Does the term “climate change” need a makeover? Some think so — here’s why.

Greta Thunberg, a 16-year-old [mentally defective puppet] who [believes the lie that she] leads a global climate movement, asked in a recent tweet, “Can we all now please stop saying ‘climate change’ and instead call it what it is: climate breakdown, climate crisis, climate emergency, ecological breakdown, ecological crisis and ecological emergency?”

[No dear idjit child, the intellgent ones here aren’t going to be driven by emotion, but rather by logic, facts and real science, not your handler’s hyperbolic horse$#!+]

She’s not alone in her sentiment. Many of those engaged in environmental advocacy feel the termclimate changefails to convey the specificity or urgency needed to address the gravity of the climate challenge.

A new recent study shows they may be right.

New York City-based SPARK Neuro, a neuroanalytics company that measures emotion and attention, studied how participants responded to six terms — “climate crisis,” “environmental destruction,” “environmental collapse,” “weather destabilization,” “global warming” and “climate change.”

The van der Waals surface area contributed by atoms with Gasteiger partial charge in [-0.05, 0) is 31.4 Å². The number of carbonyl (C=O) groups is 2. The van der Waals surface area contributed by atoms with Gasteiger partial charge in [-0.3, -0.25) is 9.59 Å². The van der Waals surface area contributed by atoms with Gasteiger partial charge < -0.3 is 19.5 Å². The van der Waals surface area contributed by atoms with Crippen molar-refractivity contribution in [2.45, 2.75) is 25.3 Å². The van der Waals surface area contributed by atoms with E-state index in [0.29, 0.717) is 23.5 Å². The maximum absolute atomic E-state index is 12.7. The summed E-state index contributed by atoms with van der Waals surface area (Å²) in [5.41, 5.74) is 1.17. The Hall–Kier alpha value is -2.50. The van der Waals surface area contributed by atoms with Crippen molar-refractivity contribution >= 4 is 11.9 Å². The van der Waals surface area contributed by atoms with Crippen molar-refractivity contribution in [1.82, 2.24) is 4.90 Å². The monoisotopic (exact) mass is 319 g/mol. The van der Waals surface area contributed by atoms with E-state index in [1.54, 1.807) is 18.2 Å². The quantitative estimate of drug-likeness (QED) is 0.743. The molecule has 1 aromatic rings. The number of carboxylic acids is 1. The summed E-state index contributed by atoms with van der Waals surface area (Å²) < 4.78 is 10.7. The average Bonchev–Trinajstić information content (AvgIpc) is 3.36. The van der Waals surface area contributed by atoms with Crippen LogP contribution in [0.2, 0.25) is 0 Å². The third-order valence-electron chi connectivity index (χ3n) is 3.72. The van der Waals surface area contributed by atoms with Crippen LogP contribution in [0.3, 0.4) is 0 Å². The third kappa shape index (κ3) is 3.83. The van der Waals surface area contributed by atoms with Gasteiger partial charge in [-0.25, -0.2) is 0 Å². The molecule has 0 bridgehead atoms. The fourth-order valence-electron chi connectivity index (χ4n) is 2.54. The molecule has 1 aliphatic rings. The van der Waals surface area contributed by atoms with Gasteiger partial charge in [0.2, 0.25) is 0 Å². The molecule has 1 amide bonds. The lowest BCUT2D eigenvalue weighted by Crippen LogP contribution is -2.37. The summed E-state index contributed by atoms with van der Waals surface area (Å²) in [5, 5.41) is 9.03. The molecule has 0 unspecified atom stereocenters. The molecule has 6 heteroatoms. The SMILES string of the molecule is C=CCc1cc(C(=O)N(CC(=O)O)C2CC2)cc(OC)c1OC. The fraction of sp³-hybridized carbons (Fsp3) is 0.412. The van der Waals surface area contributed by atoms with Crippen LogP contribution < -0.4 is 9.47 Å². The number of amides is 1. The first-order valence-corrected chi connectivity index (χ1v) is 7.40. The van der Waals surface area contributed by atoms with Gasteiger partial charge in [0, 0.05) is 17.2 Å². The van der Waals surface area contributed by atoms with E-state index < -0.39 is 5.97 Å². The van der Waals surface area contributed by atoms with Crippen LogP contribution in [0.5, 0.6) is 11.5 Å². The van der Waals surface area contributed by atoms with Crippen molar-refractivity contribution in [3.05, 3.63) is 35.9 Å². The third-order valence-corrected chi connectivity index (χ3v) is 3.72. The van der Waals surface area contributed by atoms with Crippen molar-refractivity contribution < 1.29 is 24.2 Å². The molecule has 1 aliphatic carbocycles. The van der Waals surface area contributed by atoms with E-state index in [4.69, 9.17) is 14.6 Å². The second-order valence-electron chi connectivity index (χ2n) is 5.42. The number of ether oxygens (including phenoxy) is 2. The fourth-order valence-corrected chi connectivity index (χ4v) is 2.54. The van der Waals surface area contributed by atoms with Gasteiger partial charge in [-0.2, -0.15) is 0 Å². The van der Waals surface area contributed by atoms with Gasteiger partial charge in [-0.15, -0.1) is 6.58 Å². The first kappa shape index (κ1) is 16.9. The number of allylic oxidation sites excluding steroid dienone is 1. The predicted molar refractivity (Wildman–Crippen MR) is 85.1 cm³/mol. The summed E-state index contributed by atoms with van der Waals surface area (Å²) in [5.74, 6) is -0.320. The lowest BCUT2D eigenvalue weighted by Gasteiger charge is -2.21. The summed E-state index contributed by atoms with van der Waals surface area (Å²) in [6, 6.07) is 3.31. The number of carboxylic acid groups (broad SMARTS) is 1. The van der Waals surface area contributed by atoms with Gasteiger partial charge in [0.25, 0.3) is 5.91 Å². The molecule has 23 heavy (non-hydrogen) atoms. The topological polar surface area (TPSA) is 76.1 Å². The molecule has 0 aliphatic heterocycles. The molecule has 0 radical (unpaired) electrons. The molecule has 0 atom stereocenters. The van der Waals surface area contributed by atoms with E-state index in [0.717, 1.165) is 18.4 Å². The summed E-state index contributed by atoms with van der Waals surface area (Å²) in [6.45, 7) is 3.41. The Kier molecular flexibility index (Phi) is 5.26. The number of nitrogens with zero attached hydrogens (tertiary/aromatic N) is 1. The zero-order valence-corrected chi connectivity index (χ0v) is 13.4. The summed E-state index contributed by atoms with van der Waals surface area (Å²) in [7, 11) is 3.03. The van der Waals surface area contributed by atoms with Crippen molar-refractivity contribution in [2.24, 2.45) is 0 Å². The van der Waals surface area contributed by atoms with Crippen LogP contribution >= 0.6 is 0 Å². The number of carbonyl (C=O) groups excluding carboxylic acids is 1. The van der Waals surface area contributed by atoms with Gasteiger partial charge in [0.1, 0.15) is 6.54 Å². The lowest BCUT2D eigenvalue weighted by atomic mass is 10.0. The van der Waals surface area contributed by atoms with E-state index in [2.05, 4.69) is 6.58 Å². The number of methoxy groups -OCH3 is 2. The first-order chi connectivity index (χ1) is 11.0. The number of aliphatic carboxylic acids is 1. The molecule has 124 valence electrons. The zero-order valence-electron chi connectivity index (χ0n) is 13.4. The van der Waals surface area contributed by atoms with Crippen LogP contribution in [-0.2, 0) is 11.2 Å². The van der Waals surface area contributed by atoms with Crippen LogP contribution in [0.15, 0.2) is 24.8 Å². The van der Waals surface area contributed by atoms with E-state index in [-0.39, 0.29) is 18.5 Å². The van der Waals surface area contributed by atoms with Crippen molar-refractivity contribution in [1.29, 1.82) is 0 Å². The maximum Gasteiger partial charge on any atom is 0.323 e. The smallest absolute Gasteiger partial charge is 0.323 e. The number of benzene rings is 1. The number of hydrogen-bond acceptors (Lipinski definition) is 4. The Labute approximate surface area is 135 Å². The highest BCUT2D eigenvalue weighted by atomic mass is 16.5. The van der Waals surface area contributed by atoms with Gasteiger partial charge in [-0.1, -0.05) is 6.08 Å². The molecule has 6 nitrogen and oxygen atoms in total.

A total of 120 people — 40 Republicans, 40 Democrats and 40 independents — participated in the study, which measured the “emotional intensity” of responses to audio recordings of various controversial phrases, with each term inserted, like this example below:

“Sea levels will rise dramatically, to the point that many coastal cities will be submerged, as a result of [INSERT TERM].” 

The electrical activity of the participants’ brains and skin was rated on a scale of zero to five — five being the strongest. Those results were then compared to a traditional survey for reference.

Two terms stood out from the pack: climate crisis and environmental destruction.

Among Democrats, the study found a 60% greater emotional response to the term “climate crisis” than to “climate change,” and a tripling in emotional response among Republicans.

Spencer Gerrol, CEO of SPARK Neuro, said evoking emotion is vital to getting people to act. Because terms like climate change and global warming do not imply good or bad, they don’t spark passion, he said.